`stre`- The
`stre`

(for**stre**tch) describes a distance between two atoms. It needs only two atomic indices to be given, the order of which is arbitrary. `invr`- The
`invr`

coordinate (for**inv**erse**r**) describes an inverse distance. The declaration is the same as for`stre`

, but in some cases (if you are far away from the minimum) the use of`invr`

may result in better convergence. `bend``bend`

describes a bond angle. It requires three atoms to be specified, of which the**third**one is the atom at the apex.`outp`- Out-of-plane angle:
`outp`*abcd*is the angle between bond*a*-*d*and plane*b*-*c*-*d*. `tors`- Dihedral angle:
`tors`*abcd*is the angle between the planes*a*-*b*-*c*and*b*-*c*-*d*. `linc`- This is a special coordinate type to
describe the bending of a near-linear system.
`linc`*abcd*describes the collinear bending of*a*-*b*-*c*(where the angle is defined as for`bend`

: the apex atom appears last)**in**the plane of*b*-*c*-*d*(see also below, command`linp`

). The system*b*-*c*-*d*has to be non-linear, of course. `linp`- This coordinate is similar to
`linc`

, but describes the bending of*a*-*b*-*c**perpendicular*to the plane*b*-*c*-*d*. These two types of coordinates are in most cases sufficient to describe the bending of near-linear systems. An example may help you to understand these two coordinate types. Consider ketene, H_{2}CCO, which contains a linear system of three atoms. Without symmetry, this molecule has 9 degrees of freedom. You could choose the four bond lengths, two CCH angles and the out-of-plane angle of the C-C bond out of the CHH-plane. But then two degrees of freedom still remain, which cannot be specified using these*normal*coordinate types. You can fix these by using`linc`

and`linp`

. The two coordinates`linc 1 3 2 4`

and`linp 1 3 2 4`

(where 1=oxygen, 2=carbon, 3=carbon, 4=hydrogen) would solve the problem. `comp`- The type
`comp`

describes a**comp**ound coordinate, i.e. a linear combination of (primitive) internal coordinates. This is often used to prevent strong coupling between (primitive) internal coordinates and to achieve better convergence of the geometry optimization. The use of linear combinations rather than primitive coordinates is especially recommended for rings and cages (see ref. [20]). Command`iaut`uses linear combinations in most cases.After you entered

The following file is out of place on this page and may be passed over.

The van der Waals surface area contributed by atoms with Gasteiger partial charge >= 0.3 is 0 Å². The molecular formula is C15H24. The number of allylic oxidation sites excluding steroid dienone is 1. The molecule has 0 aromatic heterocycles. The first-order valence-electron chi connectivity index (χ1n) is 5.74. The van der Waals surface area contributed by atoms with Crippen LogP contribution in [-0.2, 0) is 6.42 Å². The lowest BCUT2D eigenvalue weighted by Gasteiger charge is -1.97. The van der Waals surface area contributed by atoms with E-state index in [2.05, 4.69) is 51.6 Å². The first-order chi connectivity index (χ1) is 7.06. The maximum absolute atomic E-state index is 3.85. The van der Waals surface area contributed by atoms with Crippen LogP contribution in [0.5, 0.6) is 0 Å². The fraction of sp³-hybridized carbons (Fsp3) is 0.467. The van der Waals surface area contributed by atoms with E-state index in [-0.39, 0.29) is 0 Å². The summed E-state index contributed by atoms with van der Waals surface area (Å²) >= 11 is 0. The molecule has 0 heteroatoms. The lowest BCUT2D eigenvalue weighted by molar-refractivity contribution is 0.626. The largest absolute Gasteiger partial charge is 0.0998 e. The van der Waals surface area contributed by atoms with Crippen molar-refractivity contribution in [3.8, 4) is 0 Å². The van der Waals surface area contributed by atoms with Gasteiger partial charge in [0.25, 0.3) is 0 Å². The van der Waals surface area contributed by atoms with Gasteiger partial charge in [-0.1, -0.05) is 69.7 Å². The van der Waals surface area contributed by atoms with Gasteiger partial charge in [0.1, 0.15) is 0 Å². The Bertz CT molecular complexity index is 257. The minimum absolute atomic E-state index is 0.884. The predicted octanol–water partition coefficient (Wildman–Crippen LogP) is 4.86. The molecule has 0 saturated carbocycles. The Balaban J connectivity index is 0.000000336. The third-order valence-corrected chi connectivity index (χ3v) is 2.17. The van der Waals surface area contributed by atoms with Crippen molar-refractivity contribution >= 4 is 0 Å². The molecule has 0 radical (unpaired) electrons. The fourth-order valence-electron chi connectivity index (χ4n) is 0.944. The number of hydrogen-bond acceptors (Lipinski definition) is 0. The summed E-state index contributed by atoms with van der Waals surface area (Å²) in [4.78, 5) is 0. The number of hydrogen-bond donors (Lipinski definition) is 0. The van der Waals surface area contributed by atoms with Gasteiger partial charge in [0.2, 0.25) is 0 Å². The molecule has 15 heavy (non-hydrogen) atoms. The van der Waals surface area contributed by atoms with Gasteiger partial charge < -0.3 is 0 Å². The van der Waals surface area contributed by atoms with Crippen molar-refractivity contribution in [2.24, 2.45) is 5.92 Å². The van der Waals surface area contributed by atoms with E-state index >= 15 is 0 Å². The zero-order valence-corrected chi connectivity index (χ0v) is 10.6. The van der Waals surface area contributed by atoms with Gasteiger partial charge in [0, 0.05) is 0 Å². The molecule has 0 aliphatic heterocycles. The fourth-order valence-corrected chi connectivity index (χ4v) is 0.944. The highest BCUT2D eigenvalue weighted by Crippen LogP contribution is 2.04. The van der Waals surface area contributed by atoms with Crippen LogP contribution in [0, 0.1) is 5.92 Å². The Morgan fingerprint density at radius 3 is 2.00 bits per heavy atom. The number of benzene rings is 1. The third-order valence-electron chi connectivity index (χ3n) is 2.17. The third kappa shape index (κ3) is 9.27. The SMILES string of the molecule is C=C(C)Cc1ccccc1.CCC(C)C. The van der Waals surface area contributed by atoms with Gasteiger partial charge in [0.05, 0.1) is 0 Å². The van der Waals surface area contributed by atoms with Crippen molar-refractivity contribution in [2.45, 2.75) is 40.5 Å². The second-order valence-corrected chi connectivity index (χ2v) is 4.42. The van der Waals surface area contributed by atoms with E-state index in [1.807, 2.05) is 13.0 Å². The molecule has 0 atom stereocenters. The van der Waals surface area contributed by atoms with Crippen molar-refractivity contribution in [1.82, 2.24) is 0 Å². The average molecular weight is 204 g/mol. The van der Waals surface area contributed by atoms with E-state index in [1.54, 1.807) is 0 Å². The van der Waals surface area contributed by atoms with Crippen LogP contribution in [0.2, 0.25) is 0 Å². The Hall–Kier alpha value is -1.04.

`k comp`

*n*where*n*is the number of primitive internal coordinates to be combined, you will be asked to enter the type of the coordinate (`stre`

,`bend`

, ...). Then you will have to enter the weight (the coefficient of this primitive coordinate in the linear combination) and the atomic indices which define each coordinate. The definition of the primitive coordinates is the same as described above for the corresponding coordinate types. It is not possible to combine internal coordinates of different types. `ring`- This type helps you to define special
ring coordinates. You only have to enter
`k ring`

*n*where`n`is the ring size. Then you will be asked for the atomic indices of all atoms which constitute the ring and which must be entered in the same order as they appear in the ring. The maximum number of atoms in the ring is 69 (but in most cases the ring size will be limited by the maximum number of atoms which is allowed for`define`).

will bring you back to the internal coordinate
menu where you can see the new number of internal coordinates in the headline.

** Next:** Manipulating the Geometry
** Up:** Internal Coordinate Menu
** Previous:** Interactive Definition of Internal
** Contents**
** Index**
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